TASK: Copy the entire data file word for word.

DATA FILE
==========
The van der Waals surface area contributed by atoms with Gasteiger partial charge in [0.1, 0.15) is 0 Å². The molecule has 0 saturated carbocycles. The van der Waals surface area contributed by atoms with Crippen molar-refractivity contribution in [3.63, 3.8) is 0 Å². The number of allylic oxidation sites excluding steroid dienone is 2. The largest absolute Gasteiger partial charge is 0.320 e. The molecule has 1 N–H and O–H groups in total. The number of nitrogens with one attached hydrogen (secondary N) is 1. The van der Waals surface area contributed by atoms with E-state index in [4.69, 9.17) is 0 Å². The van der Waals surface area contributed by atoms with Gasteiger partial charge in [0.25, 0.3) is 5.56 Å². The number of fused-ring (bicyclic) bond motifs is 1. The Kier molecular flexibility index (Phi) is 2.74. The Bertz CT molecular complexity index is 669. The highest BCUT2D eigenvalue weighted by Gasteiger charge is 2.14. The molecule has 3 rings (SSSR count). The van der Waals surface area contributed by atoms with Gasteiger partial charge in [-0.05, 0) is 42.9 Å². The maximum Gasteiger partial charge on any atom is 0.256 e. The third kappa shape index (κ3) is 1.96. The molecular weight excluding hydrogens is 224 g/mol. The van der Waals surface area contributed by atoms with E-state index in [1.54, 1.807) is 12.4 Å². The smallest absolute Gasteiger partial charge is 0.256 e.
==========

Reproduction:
The van der Waals surface area contributed by atoms with Gasteiger partial charge in [0.1, 0.15) is 0 Å². The molecule has 0 saturated carbocycles. The van der Waals surface area contributed by atoms with Crippen molar-refractivity contribution in [3.63, 3.8) is 0 Å². The number of allylic oxidation sites excluding steroid dienone is 2. The largest absolute Gasteiger partial charge is 0.320 e. The molecule has 1 N–H and O–H groups in total. The number of nitrogens with one attached hydrogen (secondary N) is 1. The van der Waals surface area contributed by atoms with E-state index in [4.69, 9.17) is 0 Å². The van der Waals surface area contributed by atoms with Gasteiger partial charge in [0.25, 0.3) is 5.56 Å². The number of fused-ring (bicyclic) bond motifs is 1. The Kier molecular flexibility index (Phi) is 2.74. The Bertz CT molecular complexity index is 669. The highest BCUT2D eigenvalue weighted by Gasteiger charge is 2.14. The molecule has 3 rings (SSSR count). The van der Waals surface area contributed by atoms with Gasteiger partial charge in [-0.05, 0) is 42.9 Å². The maximum Gasteiger partial charge on any atom is 0.256 e. The third kappa shape index (κ3) is 1.96. The molecular weight excluding hydrogens is 224 g/mol. The van der Waals surface area contributed by atoms with E-state index in [1.54, 1.807) is 12.4 Å². The smallest absolute Gasteiger partial charge is 0.256 e.